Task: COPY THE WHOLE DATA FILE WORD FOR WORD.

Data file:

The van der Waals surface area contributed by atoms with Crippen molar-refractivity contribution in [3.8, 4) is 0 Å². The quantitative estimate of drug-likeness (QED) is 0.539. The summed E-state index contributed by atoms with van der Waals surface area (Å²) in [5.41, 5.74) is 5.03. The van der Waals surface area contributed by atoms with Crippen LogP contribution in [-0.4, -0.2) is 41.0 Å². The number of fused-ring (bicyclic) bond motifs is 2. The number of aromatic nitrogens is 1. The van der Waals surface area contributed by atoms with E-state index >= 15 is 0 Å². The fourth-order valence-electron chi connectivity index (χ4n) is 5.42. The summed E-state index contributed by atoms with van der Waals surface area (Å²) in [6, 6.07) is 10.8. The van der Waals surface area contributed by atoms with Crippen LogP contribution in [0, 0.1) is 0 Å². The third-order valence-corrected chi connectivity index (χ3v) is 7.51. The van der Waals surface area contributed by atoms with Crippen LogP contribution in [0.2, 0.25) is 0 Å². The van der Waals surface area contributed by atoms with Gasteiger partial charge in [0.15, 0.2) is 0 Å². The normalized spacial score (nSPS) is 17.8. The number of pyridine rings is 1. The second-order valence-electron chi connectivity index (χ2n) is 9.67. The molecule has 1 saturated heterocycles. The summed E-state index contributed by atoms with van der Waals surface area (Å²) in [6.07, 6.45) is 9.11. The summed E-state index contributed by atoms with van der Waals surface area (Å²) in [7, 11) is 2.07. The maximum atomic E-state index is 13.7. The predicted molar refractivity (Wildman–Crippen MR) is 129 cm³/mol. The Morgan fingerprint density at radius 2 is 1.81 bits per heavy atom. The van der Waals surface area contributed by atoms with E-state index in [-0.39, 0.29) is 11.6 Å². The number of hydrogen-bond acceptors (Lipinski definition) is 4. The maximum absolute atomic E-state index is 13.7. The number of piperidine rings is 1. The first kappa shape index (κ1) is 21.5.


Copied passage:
The van der Waals surface area contributed by atoms with Crippen molar-refractivity contribution in [3.8, 4) is 0 Å². The quantitative estimate of drug-likeness (QED) is 0.539. The summed E-state index contributed by atoms with van der Waals surface area (Å²) in [5.41, 5.74) is 5.03. The van der Waals surface area contributed by atoms with Crippen LogP contribution in [-0.4, -0.2) is 41.0 Å². The number of fused-ring (bicyclic) bond motifs is 2. The number of aromatic nitrogens is 1. The van der Waals surface area contributed by atoms with E-state index >= 15 is 0 Å². The fourth-order valence-electron chi connectivity index (χ4n) is 5.42. The summed E-state index contributed by atoms with van der Waals surface area (Å²) in [6, 6.07) is 10.8. The van der Waals surface area contributed by atoms with Crippen LogP contribution in [0, 0.1) is 0 Å². The third-order valence-corrected chi connectivity index (χ3v) is 7.51. The van der Waals surface area contributed by atoms with Crippen LogP contribution in [0.2, 0.25) is 0 Å². The van der Waals surface area contributed by atoms with Gasteiger partial charge in [0.15, 0.2) is 0 Å². The normalized spacial score (nSPS) is 17.8. The number of pyridine rings is 1. The second-order valence-electron chi connectivity index (χ2n) is 9.67. The molecule has 1 saturated heterocycles. The summed E-state index contributed by atoms with van der Waals surface area (Å²) in [6.07, 6.45) is 9.11. The summed E-state index contributed by atoms with van der Waals surface area (Å²) in [7, 11) is 2.07. The maximum atomic E-state index is 13.7. The predicted molar refractivity (Wildman–Crippen MR) is 129 cm³/mol. The Morgan fingerprint density at radius 2 is 1.81 bits per heavy atom. The van der Waals surface area contributed by atoms with E-state index in [-0.39, 0.29) is 11.6 Å². The number of hydrogen-bond acceptors (Lipinski definition) is 4. The maximum absolute atomic E-state index is 13.7. The number of piperidine rings is 1. The first kappa shape index (κ1) is 21.5.